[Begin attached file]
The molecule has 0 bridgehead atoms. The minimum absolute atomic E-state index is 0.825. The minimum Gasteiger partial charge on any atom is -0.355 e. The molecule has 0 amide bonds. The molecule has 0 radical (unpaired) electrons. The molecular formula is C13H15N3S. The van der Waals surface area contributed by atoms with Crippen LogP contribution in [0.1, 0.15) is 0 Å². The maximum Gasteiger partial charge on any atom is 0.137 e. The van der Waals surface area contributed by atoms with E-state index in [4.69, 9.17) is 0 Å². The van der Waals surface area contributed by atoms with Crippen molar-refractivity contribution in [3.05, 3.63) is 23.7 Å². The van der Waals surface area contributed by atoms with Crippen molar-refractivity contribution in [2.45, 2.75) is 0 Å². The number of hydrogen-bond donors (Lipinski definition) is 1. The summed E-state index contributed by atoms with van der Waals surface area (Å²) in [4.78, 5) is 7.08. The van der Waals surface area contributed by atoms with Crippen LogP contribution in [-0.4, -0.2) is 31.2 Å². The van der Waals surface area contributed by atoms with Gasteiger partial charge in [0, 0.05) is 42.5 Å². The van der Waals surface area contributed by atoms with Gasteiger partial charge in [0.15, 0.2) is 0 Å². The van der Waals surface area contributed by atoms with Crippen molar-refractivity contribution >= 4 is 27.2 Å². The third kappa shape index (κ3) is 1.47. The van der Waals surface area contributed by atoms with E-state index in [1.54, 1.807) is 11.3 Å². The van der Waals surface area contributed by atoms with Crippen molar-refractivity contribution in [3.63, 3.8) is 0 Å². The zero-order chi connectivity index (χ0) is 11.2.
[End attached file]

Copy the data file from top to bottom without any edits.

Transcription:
The molecule has 0 bridgehead atoms. The minimum absolute atomic E-state index is 0.825. The minimum Gasteiger partial charge on any atom is -0.355 e. The molecule has 0 amide bonds. The molecule has 0 radical (unpaired) electrons. The molecular formula is C13H15N3S. The van der Waals surface area contributed by atoms with Crippen LogP contribution in [0.1, 0.15) is 0 Å². The maximum Gasteiger partial charge on any atom is 0.137 e. The van der Waals surface area contributed by atoms with E-state index in [4.69, 9.17) is 0 Å². The van der Waals surface area contributed by atoms with Crippen molar-refractivity contribution in [3.05, 3.63) is 23.7 Å². The van der Waals surface area contributed by atoms with Crippen molar-refractivity contribution in [2.45, 2.75) is 0 Å². The number of hydrogen-bond donors (Lipinski definition) is 1. The summed E-state index contributed by atoms with van der Waals surface area (Å²) in [4.78, 5) is 7.08. The van der Waals surface area contributed by atoms with Crippen LogP contribution in [-0.4, -0.2) is 31.2 Å². The van der Waals surface area contributed by atoms with Gasteiger partial charge in [0, 0.05) is 42.5 Å². The van der Waals surface area contributed by atoms with Gasteiger partial charge in [0.15, 0.2) is 0 Å². The van der Waals surface area contributed by atoms with Crippen molar-refractivity contribution >= 4 is 27.2 Å². The third kappa shape index (κ3) is 1.47. The van der Waals surface area contributed by atoms with E-state index in [1.54, 1.807) is 11.3 Å². The van der Waals surface area contributed by atoms with Crippen molar-refractivity contribution in [3.63, 3.8) is 0 Å². The zero-order chi connectivity index (χ0) is 11.2.